Welcome to the third installment of my Madonna series! For Part 1: An Introduction, click here. For Part 2: Tracks 1-4, click here.
It is also important to pair “Sky Fits Heaven” with its follow-up, “Shanti/Ashtangi.” The lyrics of “Shanti” are Sanskrit, precluding an immediate understanding of the song, but a translation is included in the liner notes to Ray of Light, indicating that Madonna is singing about “worshipping the gurus’ lotus feet,” something connected to the prophet mentioned in “Sky Fits Heaven.” The non-Western, boisterous aural nature of “Shanti/Ashtangi” recalls “Act of Contrition” (Like a Prayer), a track that bends some clips from “Like a Prayer” and acts as an unexpected counterweight to that tune, much like “Shanti” contrasts with “Sky Fits Heaven.” Naturally, Madonna continues to explore religious themes in her music, including in “I’m a Sinner” (MDNA), which exults in wrongdoing the way the English lyrics of “Shanti” extoll the virtues of awakening.
“Skin” is the sort of overdramatic love song that has the power to both entrance and alarm the listener, and perhaps especially the subject of the track, whoever he or she may be. Sonically, it is a descendant of “Bedtime Story” (Bedtime Stories). Both songs share an ethereal quality, largely because of their electronic basis. Years later, when Madonna recorded “Nobody Knows Me” (American Life), she would fuse “Bedtime Story” with “Skin” and punch it up a bit; moreover, she would take the same theme from “Skin”--the idea that there is one person who can solve her problems, either by knowing her “like you know me” in “Nobody Knows Me” or by saving her through the request that the person “kiss me; I’m dying” in “Skin.”
Of course, the line “Put your hand on my skin” can be traced back to “Erotica” (Erotica), wherein Madonna sings, “Put your hands all over my body.” But in this case, it seems that the singer is asking for deliverance from something, thereby subverting the expectation set up in “Erotica”--that she is constantly asking for pleasure. This slight desperation shows up again in “Forbidden Love ” (Confessions on a Dance Floor), when we hear Madonna wondering, “how we supposed to be together?” She also admits that “Just one look from your eye was like a certain kind of torture,” further echoing her sentiment from “Skin” that “you leave me wanting more.”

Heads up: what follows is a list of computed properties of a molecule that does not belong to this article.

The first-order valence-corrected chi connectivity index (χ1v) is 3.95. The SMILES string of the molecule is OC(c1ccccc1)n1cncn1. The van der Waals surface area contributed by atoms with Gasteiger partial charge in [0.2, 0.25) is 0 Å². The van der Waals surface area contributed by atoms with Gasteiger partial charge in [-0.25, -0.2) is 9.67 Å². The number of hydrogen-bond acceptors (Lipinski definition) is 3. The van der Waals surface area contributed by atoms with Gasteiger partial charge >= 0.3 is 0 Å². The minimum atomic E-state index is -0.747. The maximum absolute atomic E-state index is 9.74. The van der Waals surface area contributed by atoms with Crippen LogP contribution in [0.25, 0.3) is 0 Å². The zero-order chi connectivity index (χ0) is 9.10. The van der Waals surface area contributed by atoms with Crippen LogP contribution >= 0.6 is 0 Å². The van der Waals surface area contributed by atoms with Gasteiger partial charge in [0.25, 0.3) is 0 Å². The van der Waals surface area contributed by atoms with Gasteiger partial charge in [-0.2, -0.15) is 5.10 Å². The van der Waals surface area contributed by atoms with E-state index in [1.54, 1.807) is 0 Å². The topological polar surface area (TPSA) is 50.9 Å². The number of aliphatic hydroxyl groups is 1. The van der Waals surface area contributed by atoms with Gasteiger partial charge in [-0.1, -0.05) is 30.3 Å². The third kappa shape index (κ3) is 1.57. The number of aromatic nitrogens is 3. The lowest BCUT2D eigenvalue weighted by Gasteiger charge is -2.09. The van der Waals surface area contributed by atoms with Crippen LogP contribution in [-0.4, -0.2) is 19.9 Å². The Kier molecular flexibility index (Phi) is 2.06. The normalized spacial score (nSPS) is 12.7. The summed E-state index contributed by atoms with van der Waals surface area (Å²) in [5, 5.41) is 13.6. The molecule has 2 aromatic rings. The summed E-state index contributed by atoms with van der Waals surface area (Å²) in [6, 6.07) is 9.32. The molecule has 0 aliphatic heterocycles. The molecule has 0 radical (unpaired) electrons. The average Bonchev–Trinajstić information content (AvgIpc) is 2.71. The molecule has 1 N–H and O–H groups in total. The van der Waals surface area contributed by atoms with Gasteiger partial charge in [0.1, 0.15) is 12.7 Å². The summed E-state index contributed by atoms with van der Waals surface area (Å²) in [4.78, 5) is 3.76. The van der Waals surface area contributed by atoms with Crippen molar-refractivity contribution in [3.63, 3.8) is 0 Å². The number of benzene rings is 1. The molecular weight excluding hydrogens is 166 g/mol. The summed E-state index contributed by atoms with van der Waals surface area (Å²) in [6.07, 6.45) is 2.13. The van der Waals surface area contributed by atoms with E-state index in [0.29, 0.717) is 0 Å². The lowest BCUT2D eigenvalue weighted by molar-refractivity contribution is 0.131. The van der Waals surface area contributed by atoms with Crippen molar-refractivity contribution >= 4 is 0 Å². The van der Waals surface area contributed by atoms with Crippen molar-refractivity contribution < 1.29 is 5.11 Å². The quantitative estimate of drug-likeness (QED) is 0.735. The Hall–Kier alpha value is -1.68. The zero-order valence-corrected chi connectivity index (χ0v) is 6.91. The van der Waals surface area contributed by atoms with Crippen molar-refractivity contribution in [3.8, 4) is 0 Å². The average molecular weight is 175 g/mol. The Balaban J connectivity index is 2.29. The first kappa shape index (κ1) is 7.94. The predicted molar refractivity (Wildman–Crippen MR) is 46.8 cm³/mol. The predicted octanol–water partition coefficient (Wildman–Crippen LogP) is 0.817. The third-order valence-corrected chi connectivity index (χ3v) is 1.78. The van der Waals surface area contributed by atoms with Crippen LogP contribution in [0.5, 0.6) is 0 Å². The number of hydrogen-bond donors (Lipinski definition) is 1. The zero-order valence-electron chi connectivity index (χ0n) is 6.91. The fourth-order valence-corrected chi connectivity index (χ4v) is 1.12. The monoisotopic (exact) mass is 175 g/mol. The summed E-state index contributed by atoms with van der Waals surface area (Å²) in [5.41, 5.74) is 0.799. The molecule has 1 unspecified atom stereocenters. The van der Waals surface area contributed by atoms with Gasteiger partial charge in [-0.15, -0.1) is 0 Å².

Luckily, not all of Madonna’s ideas about love involve desolation, as evidenced by one of the strongest love songs in her repertoire: “Nothing Really Matters,” ostensibly written about her daughter. Like the lines “They hold the keys to your heart and your soul. / Don’t forget that your family is gold” and “I wouldn’t change it for another chance” from “Keep It Together” (Like a Prayer) before it, Madonna rejoices in celebrating her family in “Nothing Really Matters.” She even matches the slight melancholy of that earlier track in the long notes and muted undertones. More importantly, Madonna brings her professional family into the fold here: this is the only track on Ray of Light employing backup singers, and the job is executed by Donna De Lory and Niki Harris, longtime collaborators and friends of Madonna’s.
The obvious legacy of “Nothing Really Matters” is “Intervention” (American Life), another song about her children. The chorus lyric “And I know that love will change us forever” hearkens back to the theme of “Nothing Really Matters,” which is the transformative power of love. But if one listens to “Nothing Really Matters” as a romantic love song instead of one of familial love, there is another strong, lasting result: the “You Thrill Me” mix of “Erotica” used on Madonna’s Confessions Tour in 2006. This version of the song takes its musical cues from “Nothing Really Matters” rather than “Erotica” and replaces some of the lyrics with those from the fan-beloved “You Thrill Me,” an early demo of “Erotica.” This results in a kinder, gentler “Erotica,” a dance jam heavily influenced by the less-combative side of Madonna that seems to have been borne of her motherhood.
Madonna’s maternity had wider implications, as well. A new sense of spirituality began to permeate her work with Ray of Light. In an interview with Barry Walters, she said, “My spiritual journey is to be open to everything. Pay attention to what makes sense, be absorbed.” For the most part, she was paying attention to Lourdes, if the lyric “Child fits mother, so hold your baby tight” is any indication. At the same time, Madonna was no stranger to spirituality. One of her biggest hits, after all, was 1989’s “Like a Prayer” (Like a Prayer), which informed “Sky Fits Heaven” with its references to flying and, of course, heaven. Both of these prophetic songs also contributed to her later tune “Isaac” (Confessions on a Dance Floor). The instructive nature of “Sky Fits Heaven,” in particular, lent itself well to “Isaac,” wherein the singer discusses “Staring up into the heavens” and learning lessons.
For Part 4: Tracks 9-13, come back next Tuesday!
For Part 5: The Conclusion, come back next Thursday!